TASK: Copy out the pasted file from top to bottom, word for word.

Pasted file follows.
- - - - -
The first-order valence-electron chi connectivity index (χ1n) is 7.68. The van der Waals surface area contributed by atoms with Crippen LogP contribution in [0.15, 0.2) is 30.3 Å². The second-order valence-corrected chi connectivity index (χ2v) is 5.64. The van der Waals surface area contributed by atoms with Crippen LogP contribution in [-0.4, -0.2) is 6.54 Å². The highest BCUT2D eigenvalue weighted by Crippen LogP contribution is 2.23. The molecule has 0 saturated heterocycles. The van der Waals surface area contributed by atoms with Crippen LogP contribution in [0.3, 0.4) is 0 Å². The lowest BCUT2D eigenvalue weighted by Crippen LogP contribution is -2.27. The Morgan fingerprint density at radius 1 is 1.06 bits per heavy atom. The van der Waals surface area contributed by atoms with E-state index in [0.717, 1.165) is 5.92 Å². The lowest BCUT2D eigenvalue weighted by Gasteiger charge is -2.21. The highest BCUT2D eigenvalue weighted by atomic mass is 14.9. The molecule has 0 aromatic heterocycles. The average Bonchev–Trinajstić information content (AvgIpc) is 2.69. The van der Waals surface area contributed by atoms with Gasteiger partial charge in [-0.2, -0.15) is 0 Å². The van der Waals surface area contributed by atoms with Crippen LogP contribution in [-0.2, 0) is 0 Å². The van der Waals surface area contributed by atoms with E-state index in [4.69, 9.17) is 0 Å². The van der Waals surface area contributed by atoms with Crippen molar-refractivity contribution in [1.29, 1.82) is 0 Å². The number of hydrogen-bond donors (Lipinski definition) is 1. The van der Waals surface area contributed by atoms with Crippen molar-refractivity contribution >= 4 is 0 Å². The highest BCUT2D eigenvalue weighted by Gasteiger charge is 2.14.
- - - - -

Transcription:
The first-order valence-electron chi connectivity index (χ1n) is 7.68. The van der Waals surface area contributed by atoms with Crippen LogP contribution in [0.15, 0.2) is 30.3 Å². The second-order valence-corrected chi connectivity index (χ2v) is 5.64. The van der Waals surface area contributed by atoms with Crippen LogP contribution in [-0.4, -0.2) is 6.54 Å². The highest BCUT2D eigenvalue weighted by Crippen LogP contribution is 2.23. The molecule has 0 saturated heterocycles. The van der Waals surface area contributed by atoms with Crippen LogP contribution in [0.3, 0.4) is 0 Å². The lowest BCUT2D eigenvalue weighted by Crippen LogP contribution is -2.27. The Morgan fingerprint density at radius 1 is 1.06 bits per heavy atom. The van der Waals surface area contributed by atoms with E-state index in [0.717, 1.165) is 5.92 Å². The lowest BCUT2D eigenvalue weighted by Gasteiger charge is -2.21. The highest BCUT2D eigenvalue weighted by atomic mass is 14.9. The molecule has 0 aromatic heterocycles. The average Bonchev–Trinajstić information content (AvgIpc) is 2.69. The van der Waals surface area contributed by atoms with Gasteiger partial charge in [-0.2, -0.15) is 0 Å². The van der Waals surface area contributed by atoms with Crippen LogP contribution in [-0.2, 0) is 0 Å². The van der Waals surface area contributed by atoms with E-state index in [4.69, 9.17) is 0 Å². The van der Waals surface area contributed by atoms with Crippen molar-refractivity contribution in [1.29, 1.82) is 0 Å². The number of hydrogen-bond donors (Lipinski definition) is 1. The van der Waals surface area contributed by atoms with Crippen molar-refractivity contribution >= 4 is 0 Å². The highest BCUT2D eigenvalue weighted by Gasteiger charge is 2.14.